As we have explained last month, the Dependency Validation experience leverages the existing Layer diagram format with some improved terminology for the layer properties. The error messages generated by the Roslyn analyzers are similar, but we have used different error code because the results can be slightly different. The old issues have an error code starting with AV (Architecture Validation errors) whereas the new issues have an error code starting with DV (Dependency Validation errors).
Why can there be differences?
To be fair, you might not notice these differences, however, there is a case where you will. This is the case where you have a Visual Studio 2015 solution where you had enabled the legacy Layer validation. Then you migrate this solution, with Visual Studio 2017 Enterprise, to enable live dependency validation. You commit you changes. Later if you, or someone in your team, opens this solution with Visual Studio 2015, and build it, Visual Studio 2016 will start showing both the old issues (AV) and the new issues (DV). In most cases, they will be the same, but not always, so we thought it would be good to explain a bit more about the differences. The underlying reason for these differences is that the legacy validation (Layer) was being performed against the binary code, whereas the new validation is performed against source code. In the same way that you sometimes must add a reference to an assembly declaring a base interface for a class you use (whereas you don’t yourself reference this base interface), the compiler sometimes generates constructs which are not effectively used, but were drawing a dependency in binary, which is not visible in source code. So, the binary caught legacy validation issues which logically should not be there, whereas the new real time dependency validation won’t. This is a bit subtle, and cases are quite rare. (One case I met is when calling a method passing as a parameter a delegate which had an offending return type).
What dependency issues are caught in Live Dependency Validation?
Live Dependency Validation for assemblies, types, and namespaces is pretty simple: either they are allowed or they are disallowed. The case of generic types is more complex, but makes sense: it’s enough to have at least one unwanted generic type argument to report an issue on the generic type.
As far as members are concerned:
- Method declarations: we check the return type and the parameter types
- Method invocations:
- we check the parent type of the method being called
- we check the return type, even if it is ignored i.e. is not assigned to anything
- we do not check the types of parameters to a method
- However, we do check the values of arguments that are passed to a method. This means that if you pass an object which type is not allowed by at least one of the dependency diagrams in the solution, you will get an error. You won’t, however get an error if you pass null.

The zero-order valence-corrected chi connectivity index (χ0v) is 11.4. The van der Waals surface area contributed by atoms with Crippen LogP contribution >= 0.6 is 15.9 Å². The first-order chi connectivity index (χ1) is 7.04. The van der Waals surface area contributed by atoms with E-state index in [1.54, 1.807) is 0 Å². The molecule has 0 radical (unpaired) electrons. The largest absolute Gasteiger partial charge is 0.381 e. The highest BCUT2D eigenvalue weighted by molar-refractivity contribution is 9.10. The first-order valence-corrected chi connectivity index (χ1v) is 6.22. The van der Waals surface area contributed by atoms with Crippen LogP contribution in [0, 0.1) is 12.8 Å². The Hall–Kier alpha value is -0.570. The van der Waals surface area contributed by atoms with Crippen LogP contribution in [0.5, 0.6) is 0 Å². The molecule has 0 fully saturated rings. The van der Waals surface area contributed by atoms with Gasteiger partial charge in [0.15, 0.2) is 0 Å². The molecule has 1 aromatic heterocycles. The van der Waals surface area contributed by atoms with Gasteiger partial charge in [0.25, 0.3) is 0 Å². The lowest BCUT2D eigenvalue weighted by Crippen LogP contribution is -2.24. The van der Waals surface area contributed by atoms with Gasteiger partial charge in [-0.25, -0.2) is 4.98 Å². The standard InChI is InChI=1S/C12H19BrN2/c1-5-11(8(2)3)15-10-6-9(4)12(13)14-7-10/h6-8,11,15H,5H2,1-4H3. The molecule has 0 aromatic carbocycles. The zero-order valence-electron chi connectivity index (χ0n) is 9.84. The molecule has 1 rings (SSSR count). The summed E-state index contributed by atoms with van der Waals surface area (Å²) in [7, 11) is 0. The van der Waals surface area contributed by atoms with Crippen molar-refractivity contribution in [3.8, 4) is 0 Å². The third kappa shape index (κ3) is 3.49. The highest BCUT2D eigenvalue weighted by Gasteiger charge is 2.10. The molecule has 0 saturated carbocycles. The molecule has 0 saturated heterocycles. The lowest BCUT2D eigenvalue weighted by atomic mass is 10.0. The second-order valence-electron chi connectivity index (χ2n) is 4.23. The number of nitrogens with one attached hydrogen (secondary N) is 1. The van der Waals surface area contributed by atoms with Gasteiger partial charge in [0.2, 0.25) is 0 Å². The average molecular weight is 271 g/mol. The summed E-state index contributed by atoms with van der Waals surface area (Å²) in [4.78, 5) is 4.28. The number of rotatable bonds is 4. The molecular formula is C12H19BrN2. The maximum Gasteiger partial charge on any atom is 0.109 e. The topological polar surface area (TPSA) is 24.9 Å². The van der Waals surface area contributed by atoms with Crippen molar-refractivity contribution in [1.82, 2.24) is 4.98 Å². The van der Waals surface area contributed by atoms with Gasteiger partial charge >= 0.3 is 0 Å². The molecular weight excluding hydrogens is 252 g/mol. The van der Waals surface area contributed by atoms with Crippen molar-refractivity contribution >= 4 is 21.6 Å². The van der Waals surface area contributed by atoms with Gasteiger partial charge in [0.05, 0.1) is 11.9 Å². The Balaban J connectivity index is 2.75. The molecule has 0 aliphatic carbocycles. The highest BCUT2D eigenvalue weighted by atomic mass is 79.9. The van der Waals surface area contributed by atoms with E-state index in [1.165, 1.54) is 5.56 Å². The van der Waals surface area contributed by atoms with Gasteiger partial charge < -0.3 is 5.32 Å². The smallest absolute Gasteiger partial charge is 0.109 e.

- Property reads and writes: we check the containing type and the return type i.e. they are a kind of method invocation
- Fields: we check the field type
For delegates, things get a little more complicated as sometimes we want to validate them as if they were a type, in others we want to validate them as is they were a method invocation.
Tips to author a Dependency Validation diagram
I’ll finish this blog post by sharing a tip on how to author Dependency Validation diagrams. You can, of course, add layers though the toolbox and map them to code elements using the Layer Explorer. But if you have an existing solution, you can do it quicker by Dragging and from Visual Studio explorers and dropping to a Dependency Validation Diagram. You might not know though that this can also be done by Copy/Paste or Drag and Drop from a Code Map
Drag and Drop from explorers
As shown in the video, a recommended way to add layers to a dependency validation diagram is to drag and drop assemblies, references, types and members from the solution explorer, the Class View or the Object Browser. It’s also possible to drag and drop namespaces from the Class View or the Object Browser (they are the only explorers showing namespace).
Drag and Drop or Copy / Paste from a Code Map
You might also be interested in creating a Dependency Validation diagram as corresponds to the solution. To do that you can:
- Generate a Code Map for Solution (from the Architecture menu)
- Personally, I use the Code Map Filter Windows to filter out solution folders and “Test Assets” (as I mostly care so about enforcing dependencies in product code).
- On the generated Code map, you may also remove the “External” node (or expand it to show external assemblies) depending on what you want to do. In the figure below I removed “External”. If you are interested in enforcing namespace dependencies as I did, you can expand the assemblies you care about (delete the other ones from the Code Map)
- Then finally when you are happy that you have the content you care about on Code Map, you can create a new Dependency Diagram (from the Architecture menu) select all the nodes from the Code Map (either by Ctrl+A, or by the rubber band selection, which you trigger by pressing the shift key before you click / drag / release the selection), and do a drag and drop or a copy paste to the new Dependency Validation diagram. You will (in RTM, and after doing a bit of manual layout) get the diagram as in the picture below.
- Note that in Visual Studio 2017 RC, you’ll need to press the Shift key to get one layer per Code Map node when doing the drag and drop. And you won’t see the dependencies. This was fixed for RTM.
- From there you have the current architecture, and you can decide what you want the architecture to be and modify the Dependency Validation diagram accordingly
As usual we’d love to hear your feedback. Don’t hesitate to send feedback directly from Visual Studio (Help | Send Feedback) to report a problem or provide a suggestion.